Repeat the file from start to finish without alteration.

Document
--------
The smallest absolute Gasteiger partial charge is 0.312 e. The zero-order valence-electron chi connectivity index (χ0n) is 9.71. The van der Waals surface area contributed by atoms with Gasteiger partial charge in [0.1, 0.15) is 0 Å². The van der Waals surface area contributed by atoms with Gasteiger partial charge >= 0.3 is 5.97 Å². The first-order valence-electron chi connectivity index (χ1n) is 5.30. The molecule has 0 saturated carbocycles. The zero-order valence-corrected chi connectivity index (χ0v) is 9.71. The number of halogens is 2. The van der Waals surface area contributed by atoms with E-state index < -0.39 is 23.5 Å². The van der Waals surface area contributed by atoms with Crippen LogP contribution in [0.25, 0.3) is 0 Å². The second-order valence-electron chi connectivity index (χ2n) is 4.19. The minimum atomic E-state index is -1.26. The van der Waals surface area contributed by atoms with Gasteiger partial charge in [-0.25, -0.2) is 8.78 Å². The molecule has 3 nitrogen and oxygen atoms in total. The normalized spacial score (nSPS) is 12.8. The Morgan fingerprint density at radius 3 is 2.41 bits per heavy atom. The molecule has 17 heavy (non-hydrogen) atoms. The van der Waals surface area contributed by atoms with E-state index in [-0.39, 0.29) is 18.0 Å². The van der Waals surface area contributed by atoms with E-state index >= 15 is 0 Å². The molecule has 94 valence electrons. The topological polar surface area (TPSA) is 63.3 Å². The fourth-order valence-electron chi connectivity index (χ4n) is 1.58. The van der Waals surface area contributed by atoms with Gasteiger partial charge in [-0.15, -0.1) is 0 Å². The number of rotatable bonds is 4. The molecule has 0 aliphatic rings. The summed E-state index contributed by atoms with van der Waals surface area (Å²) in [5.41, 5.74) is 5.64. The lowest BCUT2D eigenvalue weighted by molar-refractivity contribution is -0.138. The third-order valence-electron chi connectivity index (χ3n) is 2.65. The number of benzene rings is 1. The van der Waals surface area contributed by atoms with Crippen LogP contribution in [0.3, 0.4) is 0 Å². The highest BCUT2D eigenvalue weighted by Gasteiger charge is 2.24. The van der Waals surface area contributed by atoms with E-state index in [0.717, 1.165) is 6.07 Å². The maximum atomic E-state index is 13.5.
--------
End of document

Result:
The smallest absolute Gasteiger partial charge is 0.312 e. The zero-order valence-electron chi connectivity index (χ0n) is 9.71. The van der Waals surface area contributed by atoms with Gasteiger partial charge in [0.1, 0.15) is 0 Å². The van der Waals surface area contributed by atoms with Gasteiger partial charge >= 0.3 is 5.97 Å². The first-order valence-electron chi connectivity index (χ1n) is 5.30. The molecule has 0 saturated carbocycles. The zero-order valence-corrected chi connectivity index (χ0v) is 9.71. The number of halogens is 2. The van der Waals surface area contributed by atoms with E-state index < -0.39 is 23.5 Å². The van der Waals surface area contributed by atoms with Crippen LogP contribution in [0.25, 0.3) is 0 Å². The second-order valence-electron chi connectivity index (χ2n) is 4.19. The minimum atomic E-state index is -1.26. The van der Waals surface area contributed by atoms with Gasteiger partial charge in [-0.25, -0.2) is 8.78 Å². The molecule has 3 nitrogen and oxygen atoms in total. The normalized spacial score (nSPS) is 12.8. The Morgan fingerprint density at radius 3 is 2.41 bits per heavy atom. The molecule has 17 heavy (non-hydrogen) atoms. The van der Waals surface area contributed by atoms with E-state index in [-0.39, 0.29) is 18.0 Å². The van der Waals surface area contributed by atoms with E-state index >= 15 is 0 Å². The molecule has 94 valence electrons. The topological polar surface area (TPSA) is 63.3 Å². The fourth-order valence-electron chi connectivity index (χ4n) is 1.58. The van der Waals surface area contributed by atoms with Gasteiger partial charge in [-0.15, -0.1) is 0 Å². The number of rotatable bonds is 4. The molecule has 0 aliphatic rings. The summed E-state index contributed by atoms with van der Waals surface area (Å²) in [5.41, 5.74) is 5.64. The lowest BCUT2D eigenvalue weighted by molar-refractivity contribution is -0.138. The third-order valence-electron chi connectivity index (χ3n) is 2.65. The number of benzene rings is 1. The van der Waals surface area contributed by atoms with Crippen LogP contribution in [0.3, 0.4) is 0 Å². The highest BCUT2D eigenvalue weighted by Gasteiger charge is 2.24. The van der Waals surface area contributed by atoms with E-state index in [0.717, 1.165) is 6.07 Å². The maximum atomic E-state index is 13.5.